Many of the community’s faithful believe they see a high power at work.

Hundreds of Lahaina residents are finding signs of divine favor in the midst of despair that settled over Lahaina since the destructive Aug. 8 wildfire.

At least four sacred sites surprisingly survived the conflagration, giving Protestants, Catholics, Buddhists and members of the Church of Jesus Christ of Latter-day Saints all reason to give thanks in the past two months.

Some even think it is miraculous.

“It was the ray of hope amid the sadness, gloom and loss,” said Wendy Coon, a Catholic who has taken consolation from her church’s survival. “That ray of hope has kept us going.”

Interior of Lahaina's Maria Lanakila Church, before Aug. 8 fire
Before the fire, Lahaina’s 165-year-old Maria Lanakila Church welcomed many of the Catholic faithful. (Courtesy: Father Kuriakose Nadooparambil)

The Waiola churchyard, home of the royal tomb that served as the launching pad for Hawaiian Christianity two centuries ago, made it through almost unscathed, its lawn still green, while a Hawaii state flag remarkably continued to ripple overhead.

The 165-year-old Catholic Maria Lanakila Church in downtown Lahaina emerged so intact that the flowers lovingly placed at the altar the day before the fire were discovered there still in full bloom.

Two churches in Lahaina that house wards of The Church of Jesus Christ of Latter-day Saints —one whose members speak Tongan and one that is English-speaking — both remain standing with no major indications of damage.

And the giant copper Buddha at the Jodo Mission, which serves as a gathering space in Lahaina for Buddhists and also the broader West Maui community, also survived the flames.

Lahaina has had a well-deserved reputation as a party town, where people looking for a good time have flocked ever since rowdy sailors first began stumbling ashore during the whaling era. Even today, Lahaina’s annual Halloween parties have been known as booze-fueled, anything-goes bacchanalias that lure revelers from across the state.

But Lahaina has also had a deeply spiritual side as well, with generations of devoted members of religious faiths maintaining a strong presence in the town. These two forces have coexisted at times with a certain amount of friction, with whalers famously shooting cannon balls at church elders and, more recently, church elders taking aim at sybaritic Halloween festivities.

Christianity Has A Strong History In Lahaina

It can be said that Christianity first really took hold in Hawaii at Lahaina when Hawaiian Queen Keopuolani, the sacred wife of King Kamehameha and the mother of his two heirs, Kamehameha II and III, moved to her ancestral homeland at Lahaina and converted to the newly introduced faith.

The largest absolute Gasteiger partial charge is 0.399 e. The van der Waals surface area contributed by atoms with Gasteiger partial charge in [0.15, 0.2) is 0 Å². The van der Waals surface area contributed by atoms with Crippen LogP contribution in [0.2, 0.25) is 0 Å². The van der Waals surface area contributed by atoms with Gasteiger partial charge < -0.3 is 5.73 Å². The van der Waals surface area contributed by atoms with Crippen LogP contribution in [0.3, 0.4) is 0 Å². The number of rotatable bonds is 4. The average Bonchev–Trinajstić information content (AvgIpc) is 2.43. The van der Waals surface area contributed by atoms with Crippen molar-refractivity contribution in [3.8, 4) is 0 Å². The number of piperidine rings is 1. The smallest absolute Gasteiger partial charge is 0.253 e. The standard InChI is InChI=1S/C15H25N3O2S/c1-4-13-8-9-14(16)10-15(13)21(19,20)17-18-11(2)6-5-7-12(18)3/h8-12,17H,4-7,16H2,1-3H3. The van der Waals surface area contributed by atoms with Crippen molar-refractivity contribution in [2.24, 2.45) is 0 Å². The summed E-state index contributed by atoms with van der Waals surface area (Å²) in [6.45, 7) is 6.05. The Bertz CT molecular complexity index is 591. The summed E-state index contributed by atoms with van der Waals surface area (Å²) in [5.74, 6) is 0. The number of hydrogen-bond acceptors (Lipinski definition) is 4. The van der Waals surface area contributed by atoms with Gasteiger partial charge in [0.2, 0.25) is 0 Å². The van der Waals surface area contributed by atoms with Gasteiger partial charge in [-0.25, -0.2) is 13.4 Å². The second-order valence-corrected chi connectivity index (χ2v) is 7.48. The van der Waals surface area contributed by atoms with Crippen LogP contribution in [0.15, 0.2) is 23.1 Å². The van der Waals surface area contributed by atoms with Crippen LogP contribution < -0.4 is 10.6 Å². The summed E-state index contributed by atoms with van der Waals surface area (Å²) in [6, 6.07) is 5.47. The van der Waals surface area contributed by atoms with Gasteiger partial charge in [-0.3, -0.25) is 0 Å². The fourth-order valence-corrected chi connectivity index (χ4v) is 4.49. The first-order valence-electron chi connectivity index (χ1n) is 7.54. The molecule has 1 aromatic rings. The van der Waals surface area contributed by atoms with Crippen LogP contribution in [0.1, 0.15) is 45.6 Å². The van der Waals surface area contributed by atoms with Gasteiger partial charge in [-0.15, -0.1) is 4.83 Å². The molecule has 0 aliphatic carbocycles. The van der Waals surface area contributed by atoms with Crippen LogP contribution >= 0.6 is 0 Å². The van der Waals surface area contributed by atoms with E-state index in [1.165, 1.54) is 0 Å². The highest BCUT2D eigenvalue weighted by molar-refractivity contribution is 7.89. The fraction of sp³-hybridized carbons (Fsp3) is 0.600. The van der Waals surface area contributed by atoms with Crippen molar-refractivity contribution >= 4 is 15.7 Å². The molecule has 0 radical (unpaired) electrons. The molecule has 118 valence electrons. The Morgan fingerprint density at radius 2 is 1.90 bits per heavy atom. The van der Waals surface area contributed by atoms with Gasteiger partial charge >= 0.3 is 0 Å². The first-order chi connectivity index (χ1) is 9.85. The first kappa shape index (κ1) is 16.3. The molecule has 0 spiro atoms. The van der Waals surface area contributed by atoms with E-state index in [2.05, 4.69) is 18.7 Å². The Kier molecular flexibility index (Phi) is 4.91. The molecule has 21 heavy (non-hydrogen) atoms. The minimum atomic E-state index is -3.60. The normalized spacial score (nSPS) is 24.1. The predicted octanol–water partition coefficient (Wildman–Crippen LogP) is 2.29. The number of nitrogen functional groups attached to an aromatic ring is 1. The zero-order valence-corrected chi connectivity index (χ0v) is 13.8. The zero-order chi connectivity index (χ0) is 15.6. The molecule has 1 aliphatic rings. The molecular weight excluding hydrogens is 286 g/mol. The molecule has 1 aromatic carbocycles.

Born to the highest blood line in Hawaii, she was highly influential. Kamehameha himself had needed to approach her naked on his hands and knees when he wished to have contact with her.

Their lives together took place amid a blood-soaked era of civil war as Kamehameha conquered the islands, but Keopuolani emerged as one of the most revered and beloved figures in the islands, known to be a peacemaker.

The royal tomb at Waiola Church in Lahaina
The Waiola Churchyard, where Queen Keopuolani and King Kaumualii were buried together, survived the flames. (Kirstin Downey/Civil Beat/2017)

Tahiti’s rulers had converted to Christianity in about 1815, and the island nation, viewed as an ancestral homeland by Hawaiians, soon began sending out missionaries to spread the gospel, including to Hawaii. Keopuolani had become interested in what they had to say.

One particular Tahitian, an alii from Tahiti whose name was Taua, came to serve as the queen’s “private chaplain,” wrote Charles S. Stewart, a missionary from New York who wrote a memoir of his time in Hawaii, “Journal of a Residence in the Sandwich Islands.”

By the time she died in 1823, Keopuolani had been baptized and was buried in Lahaina in what became the cemetery of the Waiola Church, mourned by some 5,000 local residents, many of whom soon joined the Christian church.

“It was her wish that we know the word of God,” said Waiola church member Faith Maile Shaw, known as Auntie Maile. “She chose Jesus for us, all her people.”

The next year, 1824, Kaumualii, another high-ranking chief who was king of Kauai and a cousin to Keopuolani, died. Kauai was the only island that had successfully avoided violent conquest by Kamehameha. Kauai’s king arranged to be buried with Keopuolani, which meant that he was adding his prestige to Keopuolani’s in indicating that this was the future course he wanted Hawaii to take.

“He realized the symbolism of them being buried together and the peace and unity that would lead to,” said Peter Mills, a professor of anthropology at the University of Hawaii who has studied Kauai’s history. “He was doing that for the common good.”

The royal pair told the missionaries that by being buried together, they would rise up together side by side on judgment day.

Waiola Church burned down in the fire on Aug. 8, and it will need to be rebuilt, but the congregation was thrilled to learn that the cemetery itself seemed almost completely untouched.

“It was like there was a wall and the fire couldn’t get over the wall,” said Nadine Noelani Aquino, whose family has served as caretakers of the royal tomb over the decades.

A week before the fire, hula instructor Gordean Leilehua Lee Bailey had brought her hula halau to the graveyard, arriving at high noon to place handmade leis on the royal tomb and perform chants to honor Queen Keopuolani.

Kailani Ross, who serves on Waiola Church’s board of trustees, observed the ceremony and said she believed it had erected a defensive shield around the property.

“Auntie Gordean’s halau brought a hedge of protection around the gravesite, creating a vibration of love and aloha that was strong enough to push away the wind and fire,” she said.

The Catholic Church Appeared Untouched

The 650 parishioners at Maria Lanakila Church also believe their beloved church was sheltered by the power of prayer.